Eco-nationalism

  • eco-nationalism (also known as ecological nationalism or green nationalism) manifests as a desire to eliminate reliance on foreign sources of fuel and energy by promoting alternative energy sources that can be adequately created and maintained with a nation's boundary. brazil displayed an example of this by becoming completely energy self-reliant. in subaltern studies and cultural anthropology, eco-nationalism refers to the iconification of native species and landscapes in a way that appeals to a nationalist sentiment.

    according to j. dawson, eco-nationalism is the rise of social movements that closely connect problems of environment protection with nationalist concerns. in the former soviet union, citizens perceived environmental degradation as both a systemic fault of socialism and a direct result of moscow's desire to weaken a particular nation by destroying its natural base, and exploiting its resources. estonian, lithuanian and ukrainian independence movements drew great strength from environmental activism, especially from an antinuclear stance. in 1985-1991, eco-nationalism was one of symptoms and at the same time a new impulse for disintegration of the soviet union.

    eco-nationalism as defined by anthropologists often manifests in the adoption of nature as an entity outside of culture that must be protected in its pristine and untouched state whenever possible.[1] this process is particularly visible in countries such as australia[2] and new zealand,[1] which are known for their unique animal life. eco-nationalism is also marked by national pride in natural wonders such as the great barrier reef or mitre peak, extensive conservation efforts towards iconic species such as the kakapo and largetooth sawfish, and the creation of national parks in order to protect these species and areas.[2][1] while beneficial for conservation efforts, eco-nationalism has been criticized as an extension of colonialist dichotomies and ontologies[1] and rarely addresses indigenous ecological knowledge.[2]

    eco-nationalism can manifest in ecotourism, which can enrich local economies but has garnered criticism from a variety of perspectives.[2][1][3] artistic works that extol the virtues of a nation's natural phenomena, such as the poetry of william wordsworth[4] or the paintings of the group of seven,[5] are another expression of eco-nationalism.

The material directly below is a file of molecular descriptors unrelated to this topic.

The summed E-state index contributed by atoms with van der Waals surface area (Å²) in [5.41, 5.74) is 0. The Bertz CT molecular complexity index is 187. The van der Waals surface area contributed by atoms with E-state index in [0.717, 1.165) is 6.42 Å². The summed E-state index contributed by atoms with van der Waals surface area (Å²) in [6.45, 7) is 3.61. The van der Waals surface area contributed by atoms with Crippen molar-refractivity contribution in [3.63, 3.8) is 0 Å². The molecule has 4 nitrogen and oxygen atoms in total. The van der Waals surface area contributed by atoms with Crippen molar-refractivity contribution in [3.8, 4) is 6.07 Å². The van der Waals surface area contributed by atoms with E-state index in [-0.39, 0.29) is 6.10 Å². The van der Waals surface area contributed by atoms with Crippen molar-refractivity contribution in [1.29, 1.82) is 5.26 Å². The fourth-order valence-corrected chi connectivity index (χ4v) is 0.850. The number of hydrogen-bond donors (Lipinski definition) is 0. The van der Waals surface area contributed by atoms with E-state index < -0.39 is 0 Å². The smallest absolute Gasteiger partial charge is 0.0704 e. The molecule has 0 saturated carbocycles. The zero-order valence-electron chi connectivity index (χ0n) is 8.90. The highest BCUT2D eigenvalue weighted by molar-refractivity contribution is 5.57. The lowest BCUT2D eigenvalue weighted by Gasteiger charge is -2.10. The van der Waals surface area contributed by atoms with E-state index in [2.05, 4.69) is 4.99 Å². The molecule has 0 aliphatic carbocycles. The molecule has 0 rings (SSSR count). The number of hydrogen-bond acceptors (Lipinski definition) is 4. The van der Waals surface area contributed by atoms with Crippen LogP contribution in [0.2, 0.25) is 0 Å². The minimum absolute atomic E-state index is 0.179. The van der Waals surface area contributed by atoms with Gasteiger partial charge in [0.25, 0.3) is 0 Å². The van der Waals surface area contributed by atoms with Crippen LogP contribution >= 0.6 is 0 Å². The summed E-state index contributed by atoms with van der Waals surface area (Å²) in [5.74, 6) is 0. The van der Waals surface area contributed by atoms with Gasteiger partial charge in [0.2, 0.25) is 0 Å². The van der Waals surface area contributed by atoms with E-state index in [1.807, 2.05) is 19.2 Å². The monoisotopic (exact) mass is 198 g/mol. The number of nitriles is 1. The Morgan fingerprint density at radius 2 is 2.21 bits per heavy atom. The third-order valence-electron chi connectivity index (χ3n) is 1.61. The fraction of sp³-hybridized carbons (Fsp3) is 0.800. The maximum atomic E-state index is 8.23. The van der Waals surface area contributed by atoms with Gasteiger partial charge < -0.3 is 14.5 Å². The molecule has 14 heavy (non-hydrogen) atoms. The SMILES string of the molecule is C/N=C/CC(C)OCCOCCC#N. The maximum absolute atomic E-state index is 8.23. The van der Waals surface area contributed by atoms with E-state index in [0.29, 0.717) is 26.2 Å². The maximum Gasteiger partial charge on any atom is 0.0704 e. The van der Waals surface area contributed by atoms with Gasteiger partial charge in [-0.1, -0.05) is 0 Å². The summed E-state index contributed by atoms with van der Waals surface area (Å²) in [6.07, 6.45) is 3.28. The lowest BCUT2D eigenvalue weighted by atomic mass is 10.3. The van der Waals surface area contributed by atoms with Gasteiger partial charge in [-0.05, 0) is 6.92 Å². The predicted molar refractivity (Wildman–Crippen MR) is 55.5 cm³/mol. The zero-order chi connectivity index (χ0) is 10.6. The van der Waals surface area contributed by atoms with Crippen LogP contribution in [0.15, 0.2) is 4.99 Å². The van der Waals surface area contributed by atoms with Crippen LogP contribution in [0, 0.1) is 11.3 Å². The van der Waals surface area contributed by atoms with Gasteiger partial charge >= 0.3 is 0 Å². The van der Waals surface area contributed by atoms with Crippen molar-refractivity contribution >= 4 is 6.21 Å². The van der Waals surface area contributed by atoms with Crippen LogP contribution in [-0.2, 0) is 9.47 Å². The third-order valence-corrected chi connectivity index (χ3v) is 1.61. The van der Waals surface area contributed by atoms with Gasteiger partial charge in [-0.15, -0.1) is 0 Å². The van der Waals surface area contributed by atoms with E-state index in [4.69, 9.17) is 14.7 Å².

the british national party claimed in its 2005 manifesto to be the "only true 'green party'" in britain since:

    "only the bnp intends to end mass immigration into britain and thereby remove at a stroke the need for an extra 4 million homes in the green belts of the south east and elsewhere, which are required to house the influx of 5 million immigrants expected to enter the country under present trends over the next twenty years."

  • french national front
  • see also
  • references
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Eco-nationalism (also known as ecological nationalism or green nationalism) manifests as a desire to eliminate reliance on foreign sources of fuel and energy by promoting alternative energy sources that can be adequately created and maintained with a nation's boundary. Brazil displayed an example of this by becoming completely energy self-reliant. In subaltern studies and cultural anthropology, eco-nationalism refers to the iconification of native species and landscapes in a way that appeals to a nationalist sentiment.

According to J. Dawson, eco-nationalism is the rise of social movements that closely connect problems of environment protection with nationalist concerns. In the former Soviet Union, citizens perceived environmental degradation as both a systemic fault of socialism and a direct result of Moscow's desire to weaken a particular nation by destroying its natural base, and exploiting its resources. Estonian, Lithuanian and Ukrainian independence movements drew great strength from environmental activism, especially from an antinuclear stance. In 1985-1991, eco-nationalism was one of symptoms and at the same time a new impulse for disintegration of the Soviet Union.

Eco-nationalism as defined by anthropologists often manifests in the adoption of nature as an entity outside of culture that must be protected in its pristine and untouched state whenever possible.[1] This process is particularly visible in countries such as Australia[2] and New Zealand,[1] which are known for their unique animal life. Eco-nationalism is also marked by national pride in natural wonders such as the Great Barrier Reef or Mitre Peak, extensive conservation efforts towards iconic species such as the kakapo and largetooth sawfish, and the creation of National Parks in order to protect these species and areas.[2][1] While beneficial for conservation efforts, eco-nationalism has been criticized as an extension of colonialist dichotomies and ontologies[1] and rarely addresses Indigenous ecological knowledge.[2]

Eco-nationalism can manifest in ecotourism, which can enrich local economies but has garnered criticism from a variety of perspectives.[2][1][3] Artistic works that extol the virtues of a nation's natural phenomena, such as the poetry of William Wordsworth[4] or the paintings of the Group of Seven,[5] are another expression of eco-nationalism.

The British National Party claimed in its 2005 manifesto to be the "only true 'Green Party'" in Britain since:

"Only the BNP intends to end mass immigration into Britain and thereby remove at a stroke the need for an extra 4 million homes in the green belts of the South East and elsewhere, which are required to house the influx of 5 million immigrants expected to enter the country under present trends over the next twenty years."